182 people in B.C. died due to toxic drugs in April: coroner

As the public health emergency over toxic drugs in British Columbia entered its ninth year in April, 182 more people lost their lives to the crisis that month, according to the B.C. Coroners Service.

The reported death toll since April 2016 is now more than 14,500. 

The number of deaths caused by to unregulated toxic drugs in April is down compared to the same month last year, when 239 people lost their lives, the coroner said, but added that the risks associated with drugs in B.C. remains high. 

The province said 763 people had died due to toxic drugs in the first four months of the year, averaging around six people every day. 

“Each of these lives matters,” Mental Health and Addictions Minister Jennifer Whiteside said in a statement. “There are not enough words to bring comfort to those who are grieving and to everyone in every corner of our province and across the country who has experienced a preventable loss of a loved one due to toxic drugs.”

The province said about half of those who died in April were between the ages of 30 and 49, 70 per cent of whom were men.

That said, the number of women dying from toxic drugs has nearly doubled since 2020, according to provincial data. The province did not report on the rate of death from toxic drugs for people who identify as other genders.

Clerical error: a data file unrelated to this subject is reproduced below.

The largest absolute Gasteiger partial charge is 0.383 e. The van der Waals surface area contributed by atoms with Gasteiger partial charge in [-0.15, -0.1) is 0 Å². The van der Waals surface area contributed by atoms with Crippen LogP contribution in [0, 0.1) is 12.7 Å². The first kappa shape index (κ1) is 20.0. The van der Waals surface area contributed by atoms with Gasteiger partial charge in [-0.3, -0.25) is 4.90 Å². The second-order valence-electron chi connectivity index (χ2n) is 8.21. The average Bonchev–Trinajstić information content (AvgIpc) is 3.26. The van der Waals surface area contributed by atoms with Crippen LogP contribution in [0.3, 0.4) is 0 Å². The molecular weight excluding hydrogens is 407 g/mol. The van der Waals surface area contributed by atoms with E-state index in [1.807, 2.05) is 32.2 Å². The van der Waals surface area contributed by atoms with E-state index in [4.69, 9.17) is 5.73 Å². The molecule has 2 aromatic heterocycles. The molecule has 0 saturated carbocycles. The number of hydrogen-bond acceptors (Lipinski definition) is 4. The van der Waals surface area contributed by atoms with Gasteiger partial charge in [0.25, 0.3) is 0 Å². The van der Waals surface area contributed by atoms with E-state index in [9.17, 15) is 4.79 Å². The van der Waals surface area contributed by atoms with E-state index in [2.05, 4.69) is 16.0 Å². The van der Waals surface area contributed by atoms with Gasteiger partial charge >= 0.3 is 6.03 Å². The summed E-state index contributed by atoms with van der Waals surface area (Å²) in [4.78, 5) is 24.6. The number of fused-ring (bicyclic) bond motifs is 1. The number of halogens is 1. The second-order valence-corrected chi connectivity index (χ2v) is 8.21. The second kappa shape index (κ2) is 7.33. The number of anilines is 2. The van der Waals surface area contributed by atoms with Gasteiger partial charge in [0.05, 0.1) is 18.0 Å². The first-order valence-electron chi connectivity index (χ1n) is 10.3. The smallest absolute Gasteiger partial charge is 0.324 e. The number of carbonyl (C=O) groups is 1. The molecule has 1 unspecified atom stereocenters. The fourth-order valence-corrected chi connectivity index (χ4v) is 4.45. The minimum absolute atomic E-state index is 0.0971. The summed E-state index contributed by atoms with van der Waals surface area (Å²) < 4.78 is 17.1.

New adviser for psychiatry, toxic drugs

On Wednesday, the province announced it had appointed a new scientific adviser to look at mental health, addiction and drug policies in B.C., who will provide recommendations to help improve them — and, in particular, look at how best to help people with a complex triad of mental health care needs.

Dr. Daniel Vigo said care for survivors, as well as next steps, can be complicated.

Survivors can end up with severe mental illness, substance use disorder and an acquired brain injury, which can result in varying degrees of behavioural issues, he said.

In a news conference Wednesday, Premier David Eby said addictions physicians in B.C. are struggling to support people with that trio of diagnoses. 

Vigo said brain injury often means people lose functions required to engage in care and treatment, and they have difficulty controlling impulses and determining what actions are or aren’t in their best interest. 

“That presents an enormous challenge,” he said.


Posted in CBC